• Category: TV Reviews
  • Written by Rick Ellis

Review: 'Bakeaway Camp With Martha Stewart'

The Food Network primetime schedule is lousy with competition shows and for the most part, they tend to all be cut from the same predictable template. A host, a panel of judges, a group of cooks eager to show off their skills while engaging in some modestly aggressive trash talk. And at first glance, the new series "Bakeaway Camp With Martha Stewart" seems to be just the latest entry in that increasingly tired format. But looks can deceiving.

Martha Stewart has made her career by being equal parts informative and awkwardly human-like and that dichotomy works well in this show. The six home baking contestants are baking in a campground down the hill from Stewart's house and only she could successfully make an entrance onto a food competition series riding a horse. 

The format of the show is pretty straight forward. Each week's competition is split into two segments: The camp counselor's completion and the camp director competition. The winner of the first competition gets the chance to go up to Stewart's kitchen for some mentoring before the second round. A prize-as you imagine-which both excites and intimates the home bakers.

The camp counselor's competition in episode one is to create a dessert inspire by S'mores and even though all six contestants are not professional bakers, they all do a decent job of creating what appears to be an appetizing dish. Camp counselors and baking experts Carla Hall and Dan Langan judge the results and they both offer smart feedback without getting too much into the trap of trying to being clever at the expense of the contestants.

The winner of the round heads to Martha's kitchen for a mentoring session and despite Palmer frequently saying the campground is in "Martha's backyard," it's at least a short van ride away. So either Stewart's estate rivals the grounds at Versaille, it seems likely that "backyard" is short in Connecticut for "in the same zip code."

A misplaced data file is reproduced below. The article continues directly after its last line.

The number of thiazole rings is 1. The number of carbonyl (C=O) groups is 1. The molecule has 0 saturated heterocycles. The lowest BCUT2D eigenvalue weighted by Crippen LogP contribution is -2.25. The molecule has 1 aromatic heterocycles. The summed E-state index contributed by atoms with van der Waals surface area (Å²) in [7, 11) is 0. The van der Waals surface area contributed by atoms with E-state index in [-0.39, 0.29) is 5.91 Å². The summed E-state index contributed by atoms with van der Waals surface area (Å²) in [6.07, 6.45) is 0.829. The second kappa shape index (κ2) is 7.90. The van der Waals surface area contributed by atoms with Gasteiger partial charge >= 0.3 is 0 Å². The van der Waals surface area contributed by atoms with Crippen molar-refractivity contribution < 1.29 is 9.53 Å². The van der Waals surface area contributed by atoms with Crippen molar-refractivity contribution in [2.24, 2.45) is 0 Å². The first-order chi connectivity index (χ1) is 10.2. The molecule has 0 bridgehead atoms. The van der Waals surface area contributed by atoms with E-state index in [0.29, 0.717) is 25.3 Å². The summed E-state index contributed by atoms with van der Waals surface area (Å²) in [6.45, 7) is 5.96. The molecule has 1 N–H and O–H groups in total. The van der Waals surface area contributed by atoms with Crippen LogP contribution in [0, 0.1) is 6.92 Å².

Without giving anything away, the contestant who gets the mentoring forgets a piece advice given to them by Stewart and the look Stewart gives the dish when it arrives in front of her for the round two judging is this vaguely creepy combination of scorn and disappointment. No other judge on the Food Network would even attempt such an expression and it's moments like that where the show really shines. Stewart describes one dish as "perfectly satisfactory" which is the most passive-aggressive compliment ever. 

Host Jesse Palmer does just the job you need to do in a show like this - make as little an impression as impossible. He's there to tie the segments together coherently while not getting in the way of the competition. There's a minimum of cheesy host jokes and while whoever writes the host dialogue on these shows should be given a list of hackneyed phrases to ignore in the future, at the end of the day nothing is annoying enough to get in the way of Stewart's majestic lack of connection to the contestants. 

If you must watch one of these shows, "Bakeaway Camp With Martha Stewart" is the one to choose. Plus, it's only airing for four weeks so you don't have to worry about making a summer-long commitment to the show.

"Bakeaway Camp With Martha Stewart" premieres Monday, May 11th, 2020 on the Food Network.